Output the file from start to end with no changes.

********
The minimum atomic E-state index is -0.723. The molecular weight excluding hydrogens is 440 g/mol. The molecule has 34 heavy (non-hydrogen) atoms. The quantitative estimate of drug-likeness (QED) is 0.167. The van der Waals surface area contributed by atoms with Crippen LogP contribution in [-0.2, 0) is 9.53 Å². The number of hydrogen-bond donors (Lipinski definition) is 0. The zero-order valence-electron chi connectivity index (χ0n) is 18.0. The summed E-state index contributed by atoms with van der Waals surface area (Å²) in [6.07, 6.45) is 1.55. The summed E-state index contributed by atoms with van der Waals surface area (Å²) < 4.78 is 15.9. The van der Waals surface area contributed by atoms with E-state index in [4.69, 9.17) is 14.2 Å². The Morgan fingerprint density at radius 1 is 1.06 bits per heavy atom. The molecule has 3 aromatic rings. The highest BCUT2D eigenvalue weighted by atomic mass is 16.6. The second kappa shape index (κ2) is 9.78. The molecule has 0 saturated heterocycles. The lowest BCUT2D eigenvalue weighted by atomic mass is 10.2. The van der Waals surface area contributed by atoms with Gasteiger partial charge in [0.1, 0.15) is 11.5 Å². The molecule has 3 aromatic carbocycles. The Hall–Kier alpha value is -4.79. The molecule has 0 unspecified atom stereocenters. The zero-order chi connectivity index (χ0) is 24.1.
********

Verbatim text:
The minimum atomic E-state index is -0.723. The molecular weight excluding hydrogens is 440 g/mol. The molecule has 34 heavy (non-hydrogen) atoms. The quantitative estimate of drug-likeness (QED) is 0.167. The van der Waals surface area contributed by atoms with Crippen LogP contribution in [-0.2, 0) is 9.53 Å². The number of hydrogen-bond donors (Lipinski definition) is 0. The zero-order valence-electron chi connectivity index (χ0n) is 18.0. The summed E-state index contributed by atoms with van der Waals surface area (Å²) in [6.07, 6.45) is 1.55. The summed E-state index contributed by atoms with van der Waals surface area (Å²) < 4.78 is 15.9. The van der Waals surface area contributed by atoms with E-state index in [4.69, 9.17) is 14.2 Å². The Morgan fingerprint density at radius 1 is 1.06 bits per heavy atom. The molecule has 3 aromatic rings. The highest BCUT2D eigenvalue weighted by atomic mass is 16.6. The second kappa shape index (κ2) is 9.78. The molecule has 0 saturated heterocycles. The lowest BCUT2D eigenvalue weighted by atomic mass is 10.2. The van der Waals surface area contributed by atoms with Gasteiger partial charge in [0.1, 0.15) is 11.5 Å². The molecule has 3 aromatic carbocycles. The Hall–Kier alpha value is -4.79. The molecule has 0 unspecified atom stereocenters. The zero-order chi connectivity index (χ0) is 24.1.